Making peace with the past...
Discovering the only love that heals...
Ishi: the last of his tribe, utterly alone in the white man's world.
Allison: abandoned as a child, haunted by dreams of a mother whose face she cannot recall.
In 1911, the last Yahi Indian walked out of the woods and into modern civilization for the first time. Driven from a life of hiding, Ishi longs for one thing: to tell a secret tale, a fable of his people that only he knows. Allison Morgan understands how important it is to obey the tenets of propriety, especially when her anthropologist husband is entrusted with the care of the last "Stone Age" Indian in North America. Yet something about Ishi stirs echoes of memories long forgotten, compelling her to defy the rules. Secretly, she learns Ishi's language. And then the tale begins, bringing with it the promise of hope long abandoned. But in the midst of renewed dreams, will a tangle of hidden motives, personal insecurities, and long-masked secrets destroy her once chance to discover the truth?
Based on actual historical events, Only the Wind Remembers invites you to a times when everything was not as it seemed, when a simple tale held the key to hope, when only the wind remembered what it meant to be free.
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Most Helpful Customer Reviews
I had heard about this book years ago, but was slow in getting a copy - I'm sorry I waited so long as the book is an excellent read!!
Marlo has done it again. Another thrilling story. She presents Ishi as a character that has been able to provide me with a different perspective on 'real life'. I like the descriptions that were presented in the book on several occasions that stretched my imagination. Without giving away the actual answer - one she describes as Ishi thinking he sees a very long snake! Way to go - I'm looking forward to her next story about the American Native(s). I long to really know these people and Marlo has done an excellent job in helping me understand them. (Delayed in posting this but I read the book in less than a week; even with my busy schedule. Has been months now but I still remember many portions of the book.)
An amazing story of one so-called uncivilized Indian and his influence on the lives of those who took him into their hearts and lives. The story is based on the true experiences of Ishi (Yani word for man), the last survivor of the Yahi people.Several years prior to WWI, Wanasi (Ishi's fictional name)stumbles into the corral of a slaughtering company in northern California and into the white man's world.Starving, covered only with a long, tattered shirt, expecting to die, Wanasi yearned within his heart to be with other people--even the Saldu (white man). Living on whatever nature provided, hiding always, without the comfort of hot food, warm clothes, shelter, Wanasi now faced whatever lay ahead. Would it be death? Anthropologist Dr. Thomas Morgan becomes Wanasi's protector and teacher. But who is the real teacher? Wanasi learns to live at the museum in San Francisco where Dr Morgan is on staff. Willie a young boy, secretly befriends Wanasi. Dr. Morgan's father harbors a secret but never gives up trying to communicate with Wanasi. How does Wanasi know the loneliness and pain Allison Morgan tries to conceal. Why does Wanasi need to tell Allison the Eagle's story? Only the Wind Remembers is an unforgettable story of hope,love and shared dreams. It is a story of one 'uncivilized' man caring about people and showing God's love to those around him. Marlo Schalesky keeps the original intent of Ishi's story in her fiction book Only the Wind Remebers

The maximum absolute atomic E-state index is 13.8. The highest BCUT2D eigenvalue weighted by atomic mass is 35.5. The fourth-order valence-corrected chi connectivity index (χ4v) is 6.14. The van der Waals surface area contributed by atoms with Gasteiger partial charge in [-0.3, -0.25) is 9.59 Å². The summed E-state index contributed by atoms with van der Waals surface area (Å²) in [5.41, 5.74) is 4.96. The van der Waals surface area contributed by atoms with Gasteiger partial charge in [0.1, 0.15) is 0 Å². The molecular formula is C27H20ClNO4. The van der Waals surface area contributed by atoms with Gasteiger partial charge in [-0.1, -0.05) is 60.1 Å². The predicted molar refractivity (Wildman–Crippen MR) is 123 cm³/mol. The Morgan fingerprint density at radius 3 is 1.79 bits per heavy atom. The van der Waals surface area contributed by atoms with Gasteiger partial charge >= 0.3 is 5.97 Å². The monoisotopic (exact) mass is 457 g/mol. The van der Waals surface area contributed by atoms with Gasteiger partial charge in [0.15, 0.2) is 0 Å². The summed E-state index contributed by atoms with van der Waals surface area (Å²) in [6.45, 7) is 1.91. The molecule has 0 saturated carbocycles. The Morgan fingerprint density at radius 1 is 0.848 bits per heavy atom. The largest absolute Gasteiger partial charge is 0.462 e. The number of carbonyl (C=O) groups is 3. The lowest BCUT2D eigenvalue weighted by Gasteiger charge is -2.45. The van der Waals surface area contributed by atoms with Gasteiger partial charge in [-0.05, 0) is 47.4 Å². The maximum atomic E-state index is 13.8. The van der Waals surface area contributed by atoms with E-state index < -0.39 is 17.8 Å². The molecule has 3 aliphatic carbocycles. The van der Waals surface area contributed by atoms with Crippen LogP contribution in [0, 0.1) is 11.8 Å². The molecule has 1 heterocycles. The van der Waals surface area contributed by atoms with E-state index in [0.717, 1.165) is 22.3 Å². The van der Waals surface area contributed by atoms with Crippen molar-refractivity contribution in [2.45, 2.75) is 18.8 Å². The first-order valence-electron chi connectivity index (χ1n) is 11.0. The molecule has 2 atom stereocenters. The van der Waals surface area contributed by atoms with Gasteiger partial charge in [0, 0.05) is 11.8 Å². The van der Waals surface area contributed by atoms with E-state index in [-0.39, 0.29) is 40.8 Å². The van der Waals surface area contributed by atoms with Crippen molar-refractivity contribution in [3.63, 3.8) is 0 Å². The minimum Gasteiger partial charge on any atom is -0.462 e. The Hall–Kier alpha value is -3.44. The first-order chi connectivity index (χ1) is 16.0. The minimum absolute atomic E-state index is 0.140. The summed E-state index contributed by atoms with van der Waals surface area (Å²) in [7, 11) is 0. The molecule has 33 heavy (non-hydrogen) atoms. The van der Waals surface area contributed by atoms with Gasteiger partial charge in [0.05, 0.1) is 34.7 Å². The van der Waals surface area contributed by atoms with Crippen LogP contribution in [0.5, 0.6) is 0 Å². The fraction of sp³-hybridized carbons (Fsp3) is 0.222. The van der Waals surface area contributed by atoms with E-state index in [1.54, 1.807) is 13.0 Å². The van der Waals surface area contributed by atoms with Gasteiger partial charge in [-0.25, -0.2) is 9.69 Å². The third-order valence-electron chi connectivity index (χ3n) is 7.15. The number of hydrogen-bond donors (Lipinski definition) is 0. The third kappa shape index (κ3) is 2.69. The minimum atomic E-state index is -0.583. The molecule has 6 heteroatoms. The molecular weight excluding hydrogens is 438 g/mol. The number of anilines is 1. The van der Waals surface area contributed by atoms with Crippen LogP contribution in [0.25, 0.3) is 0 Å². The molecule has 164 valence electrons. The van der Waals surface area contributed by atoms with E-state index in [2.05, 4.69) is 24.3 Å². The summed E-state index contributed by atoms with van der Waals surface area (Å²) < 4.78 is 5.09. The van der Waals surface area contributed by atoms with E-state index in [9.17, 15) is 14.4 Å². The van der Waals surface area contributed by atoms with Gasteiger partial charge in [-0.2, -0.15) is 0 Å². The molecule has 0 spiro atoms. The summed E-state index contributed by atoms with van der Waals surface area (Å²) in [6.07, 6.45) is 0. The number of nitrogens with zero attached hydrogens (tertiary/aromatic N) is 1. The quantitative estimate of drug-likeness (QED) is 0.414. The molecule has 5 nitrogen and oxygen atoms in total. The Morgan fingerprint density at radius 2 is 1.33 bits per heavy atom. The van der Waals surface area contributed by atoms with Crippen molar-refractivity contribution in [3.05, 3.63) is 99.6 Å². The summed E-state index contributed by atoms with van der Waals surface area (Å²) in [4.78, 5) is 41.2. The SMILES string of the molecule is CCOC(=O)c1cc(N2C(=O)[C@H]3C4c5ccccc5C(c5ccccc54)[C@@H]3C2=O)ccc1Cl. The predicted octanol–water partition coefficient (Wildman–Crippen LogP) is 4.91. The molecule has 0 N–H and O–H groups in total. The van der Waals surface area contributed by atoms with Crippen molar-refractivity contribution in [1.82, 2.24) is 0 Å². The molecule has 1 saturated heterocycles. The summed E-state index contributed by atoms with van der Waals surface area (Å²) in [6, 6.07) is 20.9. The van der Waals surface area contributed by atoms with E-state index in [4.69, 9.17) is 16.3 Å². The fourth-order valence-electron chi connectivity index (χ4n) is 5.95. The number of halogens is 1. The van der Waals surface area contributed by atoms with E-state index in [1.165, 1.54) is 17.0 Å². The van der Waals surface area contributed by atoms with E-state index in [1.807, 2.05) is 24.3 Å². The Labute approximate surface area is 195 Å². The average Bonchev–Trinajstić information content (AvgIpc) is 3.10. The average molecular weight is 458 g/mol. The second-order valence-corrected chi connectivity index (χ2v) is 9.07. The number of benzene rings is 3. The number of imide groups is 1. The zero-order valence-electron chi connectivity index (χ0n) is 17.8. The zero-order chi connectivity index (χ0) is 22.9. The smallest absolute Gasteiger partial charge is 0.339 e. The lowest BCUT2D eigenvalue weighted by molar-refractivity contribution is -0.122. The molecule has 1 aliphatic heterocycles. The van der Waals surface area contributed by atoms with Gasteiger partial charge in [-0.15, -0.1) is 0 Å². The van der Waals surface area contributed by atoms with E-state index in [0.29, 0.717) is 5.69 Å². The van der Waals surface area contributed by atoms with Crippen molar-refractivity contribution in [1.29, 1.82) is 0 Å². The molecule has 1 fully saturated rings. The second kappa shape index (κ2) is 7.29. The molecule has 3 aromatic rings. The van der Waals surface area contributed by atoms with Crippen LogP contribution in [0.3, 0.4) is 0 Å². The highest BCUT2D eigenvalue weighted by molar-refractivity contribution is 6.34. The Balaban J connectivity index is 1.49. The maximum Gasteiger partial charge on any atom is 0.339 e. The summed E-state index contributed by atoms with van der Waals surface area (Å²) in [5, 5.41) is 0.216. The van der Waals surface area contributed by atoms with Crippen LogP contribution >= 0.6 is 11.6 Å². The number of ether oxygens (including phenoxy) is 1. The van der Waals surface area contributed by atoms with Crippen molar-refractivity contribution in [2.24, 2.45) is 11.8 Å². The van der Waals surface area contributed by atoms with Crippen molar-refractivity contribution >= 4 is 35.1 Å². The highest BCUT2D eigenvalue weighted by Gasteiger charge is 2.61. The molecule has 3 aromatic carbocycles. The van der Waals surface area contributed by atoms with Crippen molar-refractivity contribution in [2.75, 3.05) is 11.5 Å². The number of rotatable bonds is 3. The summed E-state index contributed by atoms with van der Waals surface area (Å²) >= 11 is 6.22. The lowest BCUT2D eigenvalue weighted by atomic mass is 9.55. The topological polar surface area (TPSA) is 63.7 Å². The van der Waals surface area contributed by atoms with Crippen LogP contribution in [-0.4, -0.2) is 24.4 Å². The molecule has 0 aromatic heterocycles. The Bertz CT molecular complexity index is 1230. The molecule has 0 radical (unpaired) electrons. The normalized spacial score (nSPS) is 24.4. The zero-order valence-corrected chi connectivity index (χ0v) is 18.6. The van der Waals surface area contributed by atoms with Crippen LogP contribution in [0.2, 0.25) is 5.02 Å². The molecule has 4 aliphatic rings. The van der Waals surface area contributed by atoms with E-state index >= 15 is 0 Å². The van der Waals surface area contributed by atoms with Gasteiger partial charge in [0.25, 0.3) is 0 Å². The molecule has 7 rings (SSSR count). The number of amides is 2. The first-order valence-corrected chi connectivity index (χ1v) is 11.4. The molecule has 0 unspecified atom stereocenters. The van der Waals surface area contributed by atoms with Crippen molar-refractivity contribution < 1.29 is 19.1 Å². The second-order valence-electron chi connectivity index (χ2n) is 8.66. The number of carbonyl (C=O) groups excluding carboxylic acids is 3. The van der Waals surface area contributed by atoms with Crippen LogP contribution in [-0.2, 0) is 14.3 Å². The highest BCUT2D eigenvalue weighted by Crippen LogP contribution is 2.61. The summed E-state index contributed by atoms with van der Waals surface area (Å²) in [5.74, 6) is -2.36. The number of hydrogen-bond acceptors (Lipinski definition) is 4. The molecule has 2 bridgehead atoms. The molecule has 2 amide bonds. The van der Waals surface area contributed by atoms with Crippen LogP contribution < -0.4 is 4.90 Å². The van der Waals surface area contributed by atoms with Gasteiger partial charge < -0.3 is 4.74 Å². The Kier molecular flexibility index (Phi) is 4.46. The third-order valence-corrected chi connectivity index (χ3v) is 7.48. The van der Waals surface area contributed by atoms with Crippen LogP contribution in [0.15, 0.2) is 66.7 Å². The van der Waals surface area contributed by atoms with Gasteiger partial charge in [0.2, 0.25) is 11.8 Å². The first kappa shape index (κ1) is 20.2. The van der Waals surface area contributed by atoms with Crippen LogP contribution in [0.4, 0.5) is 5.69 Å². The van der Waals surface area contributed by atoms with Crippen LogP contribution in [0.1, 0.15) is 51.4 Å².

As both a high school and elementary school teacher, I've been fascinated by and have taught the story of Ishi, the last of the primitive Yahi Indians, who stumbled out of the California hills into civilization in the early 1900's. I was also delighted, then, to find 'Only the Wind Remembers,' Schalesky's poetically crafted fictional work, based on the last of his life that he lived in the University of California museum in San Francisco. She convincingly writes of his faith in a Savior and of his loving ways that bring together a family divided by ambition and misunderstanding. I love the way Schalesky lends dignity to the native Americans in her novels--all of which I highly recommend.